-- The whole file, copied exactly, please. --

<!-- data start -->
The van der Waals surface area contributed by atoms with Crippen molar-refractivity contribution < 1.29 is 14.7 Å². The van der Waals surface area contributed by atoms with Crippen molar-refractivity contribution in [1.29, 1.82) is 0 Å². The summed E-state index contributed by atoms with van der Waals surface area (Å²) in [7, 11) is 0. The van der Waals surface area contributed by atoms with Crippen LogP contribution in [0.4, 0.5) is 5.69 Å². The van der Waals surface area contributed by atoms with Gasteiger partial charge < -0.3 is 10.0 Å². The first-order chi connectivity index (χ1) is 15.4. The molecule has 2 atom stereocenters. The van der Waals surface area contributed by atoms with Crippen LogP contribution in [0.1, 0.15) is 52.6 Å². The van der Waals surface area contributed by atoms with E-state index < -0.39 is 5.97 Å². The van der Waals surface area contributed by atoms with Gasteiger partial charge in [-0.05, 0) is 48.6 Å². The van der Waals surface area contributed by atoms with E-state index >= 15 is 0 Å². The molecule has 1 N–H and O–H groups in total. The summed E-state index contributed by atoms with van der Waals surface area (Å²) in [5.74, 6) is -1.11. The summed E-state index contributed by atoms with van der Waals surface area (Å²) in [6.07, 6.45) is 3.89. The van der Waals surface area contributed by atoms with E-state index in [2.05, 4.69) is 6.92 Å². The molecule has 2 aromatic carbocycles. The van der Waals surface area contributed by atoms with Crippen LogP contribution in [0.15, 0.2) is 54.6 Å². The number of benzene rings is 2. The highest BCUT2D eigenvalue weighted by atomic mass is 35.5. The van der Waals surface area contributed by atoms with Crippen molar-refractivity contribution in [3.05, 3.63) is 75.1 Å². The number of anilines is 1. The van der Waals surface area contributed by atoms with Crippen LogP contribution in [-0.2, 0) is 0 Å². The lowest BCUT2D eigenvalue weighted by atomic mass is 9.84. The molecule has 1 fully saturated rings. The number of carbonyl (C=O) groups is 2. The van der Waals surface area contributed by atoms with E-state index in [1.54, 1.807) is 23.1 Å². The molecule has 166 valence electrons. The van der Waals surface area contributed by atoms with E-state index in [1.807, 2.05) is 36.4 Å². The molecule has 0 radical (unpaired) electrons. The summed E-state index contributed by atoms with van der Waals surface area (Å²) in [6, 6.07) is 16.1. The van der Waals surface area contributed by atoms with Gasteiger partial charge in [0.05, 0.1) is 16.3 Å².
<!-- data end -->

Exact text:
The van der Waals surface area contributed by atoms with Crippen molar-refractivity contribution < 1.29 is 14.7 Å². The van der Waals surface area contributed by atoms with Crippen molar-refractivity contribution in [1.29, 1.82) is 0 Å². The summed E-state index contributed by atoms with van der Waals surface area (Å²) in [7, 11) is 0. The van der Waals surface area contributed by atoms with Crippen LogP contribution in [0.4, 0.5) is 5.69 Å². The van der Waals surface area contributed by atoms with Gasteiger partial charge < -0.3 is 10.0 Å². The first-order chi connectivity index (χ1) is 15.4. The molecule has 2 atom stereocenters. The van der Waals surface area contributed by atoms with Crippen LogP contribution in [0.1, 0.15) is 52.6 Å². The van der Waals surface area contributed by atoms with E-state index < -0.39 is 5.97 Å². The van der Waals surface area contributed by atoms with Gasteiger partial charge in [-0.05, 0) is 48.6 Å². The van der Waals surface area contributed by atoms with E-state index >= 15 is 0 Å². The molecule has 1 N–H and O–H groups in total. The summed E-state index contributed by atoms with van der Waals surface area (Å²) in [5.74, 6) is -1.11. The summed E-state index contributed by atoms with van der Waals surface area (Å²) in [6.07, 6.45) is 3.89. The van der Waals surface area contributed by atoms with E-state index in [2.05, 4.69) is 6.92 Å². The molecule has 2 aromatic carbocycles. The van der Waals surface area contributed by atoms with Crippen LogP contribution in [0.15, 0.2) is 54.6 Å². The number of benzene rings is 2. The highest BCUT2D eigenvalue weighted by atomic mass is 35.5. The van der Waals surface area contributed by atoms with Crippen molar-refractivity contribution in [3.05, 3.63) is 75.1 Å². The number of anilines is 1. The van der Waals surface area contributed by atoms with Crippen LogP contribution in [-0.2, 0) is 0 Å². The lowest BCUT2D eigenvalue weighted by atomic mass is 9.84. The molecule has 1 fully saturated rings. The number of carbonyl (C=O) groups is 2. The van der Waals surface area contributed by atoms with E-state index in [1.54, 1.807) is 23.1 Å². The molecule has 166 valence electrons. The van der Waals surface area contributed by atoms with E-state index in [1.807, 2.05) is 36.4 Å². The molecule has 0 radical (unpaired) electrons. The summed E-state index contributed by atoms with van der Waals surface area (Å²) in [6, 6.07) is 16.1. The van der Waals surface area contributed by atoms with Gasteiger partial charge in [0.05, 0.1) is 16.3 Å².